Nursing Interventions and Rationales
1. Encourage continuation of breastfeeding, as appropriate.
The provision of human milk exclusively, preferably using fresh maternal breast milk, is recommended in the treatment of neonates at the early stages of BPD. the results of a large study involving premature neonates born before 32 weeks showed that maternal breastmilk used exclusively resulted in a decreased incidence of BPD, necrotizing enterocolitis, and retinopathy of prematurity (Karatza et al., 2022).
2. Provide small, frequent feedings.
Early enteral feeding of small amounts followed by slow, steady increases in volume appears to optimize tolerance of feeds and nutritional support. Frequent interruptions in feedings because of intolerance or illness can complicate the care of the client (Ambalavanan & Aslam, 2020).
3. Provide a diet that fulfills the child’s daily caloric requirements.
Caloric requirements are raised due to increased work of breathing and to assist lung recovery and growth. Infants diagnosed with BPD need an increased amount of energy to promote lung growth and repair. Their nutritional need may be up to 140 to 150 kcal/kg/day and protein intake from 3.5 to 4 g/kg/day (Sahni, 2022).
4. Provide adequate amounts of protein and fat.
Protein and fat supplementation are progressively increased to provide approximately 3 to 3.5g/kg/day. A limited number of studies have investigated the needs of neonates with BPD in proteins, therefore it may be suggested that these are similar to the requirements of premature neonates that do not have BPD. These subjects have altered body composition, suggesting that the usual provision of protein may not be adequate Karatza et al., 2022).
5. Increase the supplementation of calcium and phosphorus, as indicated.
Calcium and phosphorus requirements are greatly increased in preterm infants. Most mineral stores in the fetus are collected during the third trimester, leaving the extremely preterm infant deficient in calcium and phosphorus and at increased risk of rickets (Ambalavanan & Aslam, 2020). Enteral calcium and phosphorus intake should be optimized at 120 to 140 mg/kg/day of calcium or 150 to 220 mg/kg/day with 90 mg/kg/day or 75 to 140 mg/kg/day of phosphorus and calcium/phosphorus ratio of two.
6. For infants older than age 6 months, offer solid foods before formula or breast milk.
Place solid foods in the center of the tongue, using a small spoon to press downward slightly to facilitate swallowing. Older infants and young toddlers may resist solid foods, preferring milk or formula. The initiation of solid food should not be based on chronological age as children with BPD may be able to swallow solid foods at a later age as a result of prematurity and feeding difficulties. Thicker foods may be easier to swallow (Karatza et al., 2022).
7. Promote the use of nutrient-rich formulas, especially for discharged infants.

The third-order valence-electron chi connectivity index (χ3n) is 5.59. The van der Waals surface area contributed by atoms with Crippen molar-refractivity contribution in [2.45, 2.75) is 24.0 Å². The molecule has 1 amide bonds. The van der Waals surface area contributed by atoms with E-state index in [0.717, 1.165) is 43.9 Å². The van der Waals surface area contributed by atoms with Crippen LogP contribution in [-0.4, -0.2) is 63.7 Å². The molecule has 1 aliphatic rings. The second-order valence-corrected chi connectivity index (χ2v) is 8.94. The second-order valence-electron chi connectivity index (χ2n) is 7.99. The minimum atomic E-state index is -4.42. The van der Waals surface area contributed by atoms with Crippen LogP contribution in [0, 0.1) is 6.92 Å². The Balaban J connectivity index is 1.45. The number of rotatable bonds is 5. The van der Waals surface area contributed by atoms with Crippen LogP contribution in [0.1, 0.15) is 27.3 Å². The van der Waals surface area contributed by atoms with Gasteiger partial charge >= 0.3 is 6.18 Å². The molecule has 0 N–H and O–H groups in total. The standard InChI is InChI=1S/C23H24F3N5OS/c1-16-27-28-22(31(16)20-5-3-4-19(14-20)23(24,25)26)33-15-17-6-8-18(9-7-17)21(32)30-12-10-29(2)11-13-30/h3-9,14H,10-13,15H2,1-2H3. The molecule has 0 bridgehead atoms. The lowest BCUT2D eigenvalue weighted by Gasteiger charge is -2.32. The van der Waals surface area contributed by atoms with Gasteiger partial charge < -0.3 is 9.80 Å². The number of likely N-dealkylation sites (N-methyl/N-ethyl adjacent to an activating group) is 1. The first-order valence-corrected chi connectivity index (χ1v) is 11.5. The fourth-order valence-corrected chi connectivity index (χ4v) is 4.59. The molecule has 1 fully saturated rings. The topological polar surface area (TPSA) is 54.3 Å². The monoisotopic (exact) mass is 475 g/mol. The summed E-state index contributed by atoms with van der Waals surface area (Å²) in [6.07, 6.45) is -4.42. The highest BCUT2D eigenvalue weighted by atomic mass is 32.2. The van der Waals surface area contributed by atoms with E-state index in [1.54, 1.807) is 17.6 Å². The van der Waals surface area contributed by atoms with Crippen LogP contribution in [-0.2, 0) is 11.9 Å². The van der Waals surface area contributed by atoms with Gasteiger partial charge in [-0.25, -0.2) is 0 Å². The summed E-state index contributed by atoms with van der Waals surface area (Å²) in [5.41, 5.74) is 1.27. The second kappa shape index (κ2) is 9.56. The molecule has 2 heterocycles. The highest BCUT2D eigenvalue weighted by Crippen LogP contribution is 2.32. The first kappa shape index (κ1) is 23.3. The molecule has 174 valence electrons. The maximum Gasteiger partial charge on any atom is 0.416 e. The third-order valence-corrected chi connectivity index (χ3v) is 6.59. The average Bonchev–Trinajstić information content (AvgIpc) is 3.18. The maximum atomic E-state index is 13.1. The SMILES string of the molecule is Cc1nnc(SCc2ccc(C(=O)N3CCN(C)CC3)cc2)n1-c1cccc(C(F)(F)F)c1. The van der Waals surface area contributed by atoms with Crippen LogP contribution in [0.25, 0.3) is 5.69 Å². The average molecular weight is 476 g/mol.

A nutrient-enriched formula containing high energy and micronutrients used on neonates with BPD up to three months after birth resulted in improved growth in comparison to neonates consuming an isoenergetic standard preterm formula. This implies that infants with BPD have increased growth rates when formulas richer in nutrients compared to standard ones are used. The commercially available preterm formulas which are used in the NICU contain increased amounts of energy, protein, calcium, and phosphorus, and the type of fat added in the formula is a blend of vegetable oils including long-chain triglycerides and MCT (Karatza et al., 2022).
8. Administer vitamin supplementation as indicated.
Vitamin a supplementation decreases the incidence of BPD. supplementation of trace minerals such as copper, zinc, and manganese is needed because they are essential cofactors in antioxidant enzymes (Ambalavanan & Aslam, 2020). A meta-analysis concluded that supplementation with vitamin A to attain normal serum levels of retinol reduces the dependence on supplemental oxygen at 36 weeks of gestational age, but does not have any effect on long-term outcomes (Pasha et al., 2018). Intramuscular supplementation of vitamin A started within a few days of birth and administered three times a week for four weeks has been shown to decrease the risk of BPD by 7% (Sahni, 2022).
9. Administer tube feedings for those clients who continue to rely on mechanical ventilators.
Infants with severe BPD often experience feeding difficulty that may require the placement of a permanent feeding tube to provide nutritional support. Studies concerning feeding strategies have demonstrated that the use of nasogastric tube (NGT) feeding is preferable to gastrostomy. NGT use in the population with established BPD seems to be a practical approach with lower numbers of infants needing the insertion of a gastrostomy tube (Karatza et al., 2022).